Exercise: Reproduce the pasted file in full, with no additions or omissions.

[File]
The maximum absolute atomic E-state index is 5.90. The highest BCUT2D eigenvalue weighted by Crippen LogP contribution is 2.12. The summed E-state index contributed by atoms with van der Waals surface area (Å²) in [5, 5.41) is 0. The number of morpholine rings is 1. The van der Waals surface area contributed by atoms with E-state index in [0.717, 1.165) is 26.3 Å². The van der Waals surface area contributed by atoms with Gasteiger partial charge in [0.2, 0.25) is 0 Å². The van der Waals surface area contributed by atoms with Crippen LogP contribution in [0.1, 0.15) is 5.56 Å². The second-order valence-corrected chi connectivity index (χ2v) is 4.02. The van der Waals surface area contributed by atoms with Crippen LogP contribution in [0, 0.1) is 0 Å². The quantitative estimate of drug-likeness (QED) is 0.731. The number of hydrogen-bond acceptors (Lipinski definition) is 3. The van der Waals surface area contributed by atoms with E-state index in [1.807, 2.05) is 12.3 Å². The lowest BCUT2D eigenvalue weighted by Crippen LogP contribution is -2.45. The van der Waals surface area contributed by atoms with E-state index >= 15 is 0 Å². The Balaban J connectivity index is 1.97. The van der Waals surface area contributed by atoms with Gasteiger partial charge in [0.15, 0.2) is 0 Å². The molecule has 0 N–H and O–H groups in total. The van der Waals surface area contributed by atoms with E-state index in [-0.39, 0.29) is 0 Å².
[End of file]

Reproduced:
The maximum absolute atomic E-state index is 5.90. The highest BCUT2D eigenvalue weighted by Crippen LogP contribution is 2.12. The summed E-state index contributed by atoms with van der Waals surface area (Å²) in [5, 5.41) is 0. The number of morpholine rings is 1. The van der Waals surface area contributed by atoms with E-state index in [0.717, 1.165) is 26.3 Å². The van der Waals surface area contributed by atoms with Gasteiger partial charge in [0.2, 0.25) is 0 Å². The van der Waals surface area contributed by atoms with Crippen LogP contribution in [0.1, 0.15) is 5.56 Å². The second-order valence-corrected chi connectivity index (χ2v) is 4.02. The van der Waals surface area contributed by atoms with Crippen LogP contribution in [0, 0.1) is 0 Å². The quantitative estimate of drug-likeness (QED) is 0.731. The number of hydrogen-bond acceptors (Lipinski definition) is 3. The van der Waals surface area contributed by atoms with E-state index in [1.807, 2.05) is 12.3 Å². The lowest BCUT2D eigenvalue weighted by Crippen LogP contribution is -2.45. The van der Waals surface area contributed by atoms with E-state index >= 15 is 0 Å². The Balaban J connectivity index is 1.97. The van der Waals surface area contributed by atoms with Gasteiger partial charge in [0.15, 0.2) is 0 Å². The molecule has 0 N–H and O–H groups in total. The van der Waals surface area contributed by atoms with E-state index in [-0.39, 0.29) is 0 Å².